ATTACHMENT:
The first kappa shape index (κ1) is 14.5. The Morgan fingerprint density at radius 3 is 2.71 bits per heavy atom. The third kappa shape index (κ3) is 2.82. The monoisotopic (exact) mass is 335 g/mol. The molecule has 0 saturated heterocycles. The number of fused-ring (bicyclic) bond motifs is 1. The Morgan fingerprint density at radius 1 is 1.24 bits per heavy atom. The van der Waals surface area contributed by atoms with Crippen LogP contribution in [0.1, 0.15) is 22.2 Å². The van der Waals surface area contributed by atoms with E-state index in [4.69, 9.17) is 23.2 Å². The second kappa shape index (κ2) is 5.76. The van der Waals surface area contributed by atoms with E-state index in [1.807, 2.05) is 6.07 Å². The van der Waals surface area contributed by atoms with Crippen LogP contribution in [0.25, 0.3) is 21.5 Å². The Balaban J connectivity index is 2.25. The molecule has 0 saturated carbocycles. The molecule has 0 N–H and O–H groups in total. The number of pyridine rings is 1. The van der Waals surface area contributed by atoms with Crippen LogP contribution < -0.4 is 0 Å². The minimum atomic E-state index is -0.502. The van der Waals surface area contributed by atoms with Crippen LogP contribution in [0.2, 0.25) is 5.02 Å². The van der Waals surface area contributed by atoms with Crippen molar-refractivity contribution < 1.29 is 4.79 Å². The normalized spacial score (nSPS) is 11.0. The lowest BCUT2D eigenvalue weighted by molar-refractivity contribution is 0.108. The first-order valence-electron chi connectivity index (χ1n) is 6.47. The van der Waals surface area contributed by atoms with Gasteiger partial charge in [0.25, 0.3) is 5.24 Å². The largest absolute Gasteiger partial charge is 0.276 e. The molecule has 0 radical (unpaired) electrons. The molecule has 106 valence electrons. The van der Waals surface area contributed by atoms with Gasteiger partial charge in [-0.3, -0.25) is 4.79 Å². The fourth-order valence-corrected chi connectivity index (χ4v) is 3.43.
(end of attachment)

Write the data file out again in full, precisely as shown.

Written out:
The first kappa shape index (κ1) is 14.5. The Morgan fingerprint density at radius 3 is 2.71 bits per heavy atom. The third kappa shape index (κ3) is 2.82. The monoisotopic (exact) mass is 335 g/mol. The molecule has 0 saturated heterocycles. The number of fused-ring (bicyclic) bond motifs is 1. The Morgan fingerprint density at radius 1 is 1.24 bits per heavy atom. The van der Waals surface area contributed by atoms with Crippen LogP contribution in [0.1, 0.15) is 22.2 Å². The van der Waals surface area contributed by atoms with E-state index in [4.69, 9.17) is 23.2 Å². The second kappa shape index (κ2) is 5.76. The van der Waals surface area contributed by atoms with E-state index in [1.807, 2.05) is 6.07 Å². The van der Waals surface area contributed by atoms with Crippen LogP contribution in [0.25, 0.3) is 21.5 Å². The Balaban J connectivity index is 2.25. The molecule has 0 saturated carbocycles. The molecule has 0 N–H and O–H groups in total. The number of pyridine rings is 1. The van der Waals surface area contributed by atoms with Crippen LogP contribution < -0.4 is 0 Å². The minimum atomic E-state index is -0.502. The van der Waals surface area contributed by atoms with Crippen LogP contribution in [0.2, 0.25) is 5.02 Å². The van der Waals surface area contributed by atoms with Crippen molar-refractivity contribution < 1.29 is 4.79 Å². The normalized spacial score (nSPS) is 11.0. The lowest BCUT2D eigenvalue weighted by molar-refractivity contribution is 0.108. The first-order valence-electron chi connectivity index (χ1n) is 6.47. The van der Waals surface area contributed by atoms with Gasteiger partial charge in [0.25, 0.3) is 5.24 Å². The largest absolute Gasteiger partial charge is 0.276 e. The molecule has 0 radical (unpaired) electrons. The molecule has 106 valence electrons. The van der Waals surface area contributed by atoms with Gasteiger partial charge in [-0.3, -0.25) is 4.79 Å². The fourth-order valence-corrected chi connectivity index (χ4v) is 3.43.